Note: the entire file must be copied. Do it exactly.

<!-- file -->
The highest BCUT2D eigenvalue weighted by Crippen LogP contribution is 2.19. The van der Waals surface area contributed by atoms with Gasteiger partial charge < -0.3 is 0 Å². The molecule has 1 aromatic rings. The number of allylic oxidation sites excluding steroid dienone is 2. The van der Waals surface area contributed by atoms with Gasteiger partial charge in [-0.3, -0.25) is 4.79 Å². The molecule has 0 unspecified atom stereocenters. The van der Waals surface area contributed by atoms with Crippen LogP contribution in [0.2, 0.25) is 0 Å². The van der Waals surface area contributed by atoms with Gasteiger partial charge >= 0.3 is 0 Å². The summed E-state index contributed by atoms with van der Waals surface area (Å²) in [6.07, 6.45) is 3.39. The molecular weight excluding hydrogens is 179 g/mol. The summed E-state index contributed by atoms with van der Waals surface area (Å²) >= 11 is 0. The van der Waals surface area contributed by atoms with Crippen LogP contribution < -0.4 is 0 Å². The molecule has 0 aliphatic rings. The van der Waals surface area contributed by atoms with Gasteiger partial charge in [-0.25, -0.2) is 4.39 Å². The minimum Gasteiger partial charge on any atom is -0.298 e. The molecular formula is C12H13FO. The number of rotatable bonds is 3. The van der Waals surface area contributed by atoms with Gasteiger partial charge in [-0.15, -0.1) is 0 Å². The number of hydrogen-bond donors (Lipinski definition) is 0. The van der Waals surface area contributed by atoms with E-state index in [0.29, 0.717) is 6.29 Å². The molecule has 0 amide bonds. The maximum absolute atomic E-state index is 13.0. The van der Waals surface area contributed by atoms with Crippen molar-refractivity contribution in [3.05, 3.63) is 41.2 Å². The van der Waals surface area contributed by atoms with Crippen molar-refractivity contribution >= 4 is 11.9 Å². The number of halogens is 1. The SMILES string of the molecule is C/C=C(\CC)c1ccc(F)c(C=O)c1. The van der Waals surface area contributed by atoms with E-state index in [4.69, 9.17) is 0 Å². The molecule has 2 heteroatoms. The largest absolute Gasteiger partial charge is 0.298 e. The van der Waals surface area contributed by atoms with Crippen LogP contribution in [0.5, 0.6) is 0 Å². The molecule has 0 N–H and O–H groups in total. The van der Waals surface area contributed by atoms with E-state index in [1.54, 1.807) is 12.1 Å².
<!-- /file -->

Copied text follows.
The highest BCUT2D eigenvalue weighted by Crippen LogP contribution is 2.19. The van der Waals surface area contributed by atoms with Gasteiger partial charge < -0.3 is 0 Å². The molecule has 1 aromatic rings. The number of allylic oxidation sites excluding steroid dienone is 2. The van der Waals surface area contributed by atoms with Gasteiger partial charge in [-0.3, -0.25) is 4.79 Å². The molecule has 0 unspecified atom stereocenters. The van der Waals surface area contributed by atoms with Crippen LogP contribution in [0.2, 0.25) is 0 Å². The van der Waals surface area contributed by atoms with Gasteiger partial charge >= 0.3 is 0 Å². The summed E-state index contributed by atoms with van der Waals surface area (Å²) in [6.07, 6.45) is 3.39. The molecular weight excluding hydrogens is 179 g/mol. The summed E-state index contributed by atoms with van der Waals surface area (Å²) >= 11 is 0. The van der Waals surface area contributed by atoms with Crippen LogP contribution < -0.4 is 0 Å². The molecule has 0 aliphatic rings. The van der Waals surface area contributed by atoms with Gasteiger partial charge in [-0.25, -0.2) is 4.39 Å². The minimum Gasteiger partial charge on any atom is -0.298 e. The molecular formula is C12H13FO. The number of rotatable bonds is 3. The van der Waals surface area contributed by atoms with Gasteiger partial charge in [-0.15, -0.1) is 0 Å². The number of hydrogen-bond donors (Lipinski definition) is 0. The van der Waals surface area contributed by atoms with E-state index in [0.29, 0.717) is 6.29 Å². The molecule has 0 amide bonds. The maximum absolute atomic E-state index is 13.0. The van der Waals surface area contributed by atoms with Crippen molar-refractivity contribution in [3.05, 3.63) is 41.2 Å². The van der Waals surface area contributed by atoms with Crippen molar-refractivity contribution >= 4 is 11.9 Å². The number of halogens is 1. The SMILES string of the molecule is C/C=C(\CC)c1ccc(F)c(C=O)c1. The van der Waals surface area contributed by atoms with E-state index in [4.69, 9.17) is 0 Å². The molecule has 2 heteroatoms. The largest absolute Gasteiger partial charge is 0.298 e. The van der Waals surface area contributed by atoms with Crippen LogP contribution in [0.5, 0.6) is 0 Å². The molecule has 0 N–H and O–H groups in total. The van der Waals surface area contributed by atoms with E-state index in [1.54, 1.807) is 12.1 Å².